Collaborative – How well do you know your partner?

April 11, 2017 by Sue McArthur


According to new research from relationships support charity OnePlusOne, a quarter of British parents living with their partner and children have secretly considered separating from or divorcing their partner. Are they thinking about the Collaborative Process?

Apparently the poll uncovered that 6 in 10 people in a relationship admit to having relationship problems, a quarter have never sought help from friends, family, professionals or any other source to help them manage these. In the first instance a quarter of people would turn to friends for advice, closely followed by family and then the Internet.

What we find is when people come to us to discuss divorce or separation, they have often been thinking about it for months, if not years. However seeking help at an earlier stage could be the first step in resolving problems and enabling families to stay together.

As family lawyers we do find that the additional stress over school holidays and at Christmas can bring problems to the surface and it can often be the last straw.

How to separate (if indeed that is the final decision) is extremely important. There are a variety of options open to couples and several of them do not involve going to court. Of course every case is different and everyone’s circumstances are unique, but keeping proceedings out of court is usually the best option for everyone concerned, and particularly if children are involved. We always explore the possibility of resolving matters as amicably as possible. Here in the North East there are a huge number of family lawyers who are also trained as collaborative lawyers and mediators. This gives separating couples an easily accessible wide range of options which should be explained in detail at a first meeting with a lawyer.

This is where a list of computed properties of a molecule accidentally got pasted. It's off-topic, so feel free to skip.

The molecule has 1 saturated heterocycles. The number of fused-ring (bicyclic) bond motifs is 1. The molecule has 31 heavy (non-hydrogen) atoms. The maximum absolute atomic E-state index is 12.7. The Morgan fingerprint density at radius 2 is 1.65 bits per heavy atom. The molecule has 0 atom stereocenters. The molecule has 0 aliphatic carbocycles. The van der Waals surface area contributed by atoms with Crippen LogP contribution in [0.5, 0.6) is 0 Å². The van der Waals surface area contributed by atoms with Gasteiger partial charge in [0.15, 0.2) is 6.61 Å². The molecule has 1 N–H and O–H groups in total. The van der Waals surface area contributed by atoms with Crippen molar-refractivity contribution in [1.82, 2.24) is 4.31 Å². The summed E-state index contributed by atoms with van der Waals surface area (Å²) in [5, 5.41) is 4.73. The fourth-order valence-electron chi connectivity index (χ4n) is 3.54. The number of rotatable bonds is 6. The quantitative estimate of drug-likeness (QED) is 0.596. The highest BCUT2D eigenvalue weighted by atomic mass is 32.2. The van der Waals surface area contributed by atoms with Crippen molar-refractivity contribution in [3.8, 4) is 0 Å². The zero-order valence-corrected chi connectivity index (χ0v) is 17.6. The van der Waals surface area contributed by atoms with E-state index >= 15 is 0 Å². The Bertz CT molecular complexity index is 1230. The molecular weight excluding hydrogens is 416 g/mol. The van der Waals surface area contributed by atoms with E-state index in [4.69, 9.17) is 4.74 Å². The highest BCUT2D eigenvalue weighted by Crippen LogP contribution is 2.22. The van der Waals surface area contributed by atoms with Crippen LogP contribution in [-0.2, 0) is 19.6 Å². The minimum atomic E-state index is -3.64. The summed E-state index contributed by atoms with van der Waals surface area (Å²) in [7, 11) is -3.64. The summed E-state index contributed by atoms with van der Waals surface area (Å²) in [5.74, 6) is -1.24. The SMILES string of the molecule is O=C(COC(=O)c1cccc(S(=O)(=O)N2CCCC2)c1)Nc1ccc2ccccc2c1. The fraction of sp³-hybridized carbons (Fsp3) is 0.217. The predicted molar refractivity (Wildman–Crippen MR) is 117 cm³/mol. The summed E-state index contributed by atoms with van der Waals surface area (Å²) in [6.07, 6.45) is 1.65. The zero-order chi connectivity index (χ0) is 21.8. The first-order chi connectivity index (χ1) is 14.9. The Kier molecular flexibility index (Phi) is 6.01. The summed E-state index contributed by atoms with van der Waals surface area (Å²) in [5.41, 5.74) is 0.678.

By working collaboratively or mediating, separating couples can keep discussions out of court. Indeed at the start of the collaborative process, everyone signs an agreement to say that the case will not go through court and everything will be dealt with in a series of meetings around the table and as amicably as possible.

When consulting a family lawyer do check to see if they are a member of Resolution, a national organisation of family lawyers committed to dealing with matters in a non-confrontational way, preserving the couple’s dignity and encouraging agreement, which is better for everyone in the long run.


By Fiona Ryans

Beecham Peacock Solicitors